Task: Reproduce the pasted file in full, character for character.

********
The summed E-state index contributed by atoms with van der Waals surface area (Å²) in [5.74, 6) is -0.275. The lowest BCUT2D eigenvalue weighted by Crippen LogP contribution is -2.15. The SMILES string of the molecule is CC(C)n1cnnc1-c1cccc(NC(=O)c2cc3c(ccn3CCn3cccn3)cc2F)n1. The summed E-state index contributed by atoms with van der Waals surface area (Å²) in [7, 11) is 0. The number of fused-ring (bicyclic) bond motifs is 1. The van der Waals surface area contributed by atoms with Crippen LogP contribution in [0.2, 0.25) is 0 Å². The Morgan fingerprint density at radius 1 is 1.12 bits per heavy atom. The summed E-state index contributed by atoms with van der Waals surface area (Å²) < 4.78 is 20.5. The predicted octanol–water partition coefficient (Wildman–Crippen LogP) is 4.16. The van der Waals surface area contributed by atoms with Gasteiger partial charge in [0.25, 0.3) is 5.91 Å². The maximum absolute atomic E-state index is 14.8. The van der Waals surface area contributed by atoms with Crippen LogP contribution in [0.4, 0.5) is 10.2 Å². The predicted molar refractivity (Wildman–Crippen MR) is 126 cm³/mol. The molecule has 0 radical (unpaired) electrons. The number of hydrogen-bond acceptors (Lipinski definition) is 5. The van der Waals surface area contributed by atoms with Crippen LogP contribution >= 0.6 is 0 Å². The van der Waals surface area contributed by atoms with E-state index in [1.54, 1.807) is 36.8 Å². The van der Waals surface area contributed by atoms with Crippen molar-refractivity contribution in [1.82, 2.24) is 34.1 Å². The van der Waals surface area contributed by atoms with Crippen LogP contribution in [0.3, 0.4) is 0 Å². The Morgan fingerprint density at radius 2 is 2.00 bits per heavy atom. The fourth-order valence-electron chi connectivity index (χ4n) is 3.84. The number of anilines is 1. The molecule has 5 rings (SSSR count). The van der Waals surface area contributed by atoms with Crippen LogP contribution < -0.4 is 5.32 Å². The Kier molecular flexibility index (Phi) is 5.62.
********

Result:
The summed E-state index contributed by atoms with van der Waals surface area (Å²) in [5.74, 6) is -0.275. The lowest BCUT2D eigenvalue weighted by Crippen LogP contribution is -2.15. The SMILES string of the molecule is CC(C)n1cnnc1-c1cccc(NC(=O)c2cc3c(ccn3CCn3cccn3)cc2F)n1. The summed E-state index contributed by atoms with van der Waals surface area (Å²) in [7, 11) is 0. The number of fused-ring (bicyclic) bond motifs is 1. The van der Waals surface area contributed by atoms with Crippen LogP contribution in [0.2, 0.25) is 0 Å². The Morgan fingerprint density at radius 1 is 1.12 bits per heavy atom. The summed E-state index contributed by atoms with van der Waals surface area (Å²) < 4.78 is 20.5. The predicted octanol–water partition coefficient (Wildman–Crippen LogP) is 4.16. The van der Waals surface area contributed by atoms with Gasteiger partial charge in [0.25, 0.3) is 5.91 Å². The maximum absolute atomic E-state index is 14.8. The van der Waals surface area contributed by atoms with Crippen LogP contribution in [0.4, 0.5) is 10.2 Å². The predicted molar refractivity (Wildman–Crippen MR) is 126 cm³/mol. The molecule has 0 radical (unpaired) electrons. The number of hydrogen-bond acceptors (Lipinski definition) is 5. The van der Waals surface area contributed by atoms with Crippen LogP contribution >= 0.6 is 0 Å². The van der Waals surface area contributed by atoms with E-state index in [1.54, 1.807) is 36.8 Å². The van der Waals surface area contributed by atoms with Crippen molar-refractivity contribution in [1.82, 2.24) is 34.1 Å². The van der Waals surface area contributed by atoms with Crippen LogP contribution in [0.3, 0.4) is 0 Å². The Morgan fingerprint density at radius 2 is 2.00 bits per heavy atom. The fourth-order valence-electron chi connectivity index (χ4n) is 3.84. The number of anilines is 1. The molecule has 5 rings (SSSR count). The van der Waals surface area contributed by atoms with Crippen LogP contribution < -0.4 is 5.32 Å². The Kier molecular flexibility index (Phi) is 5.62.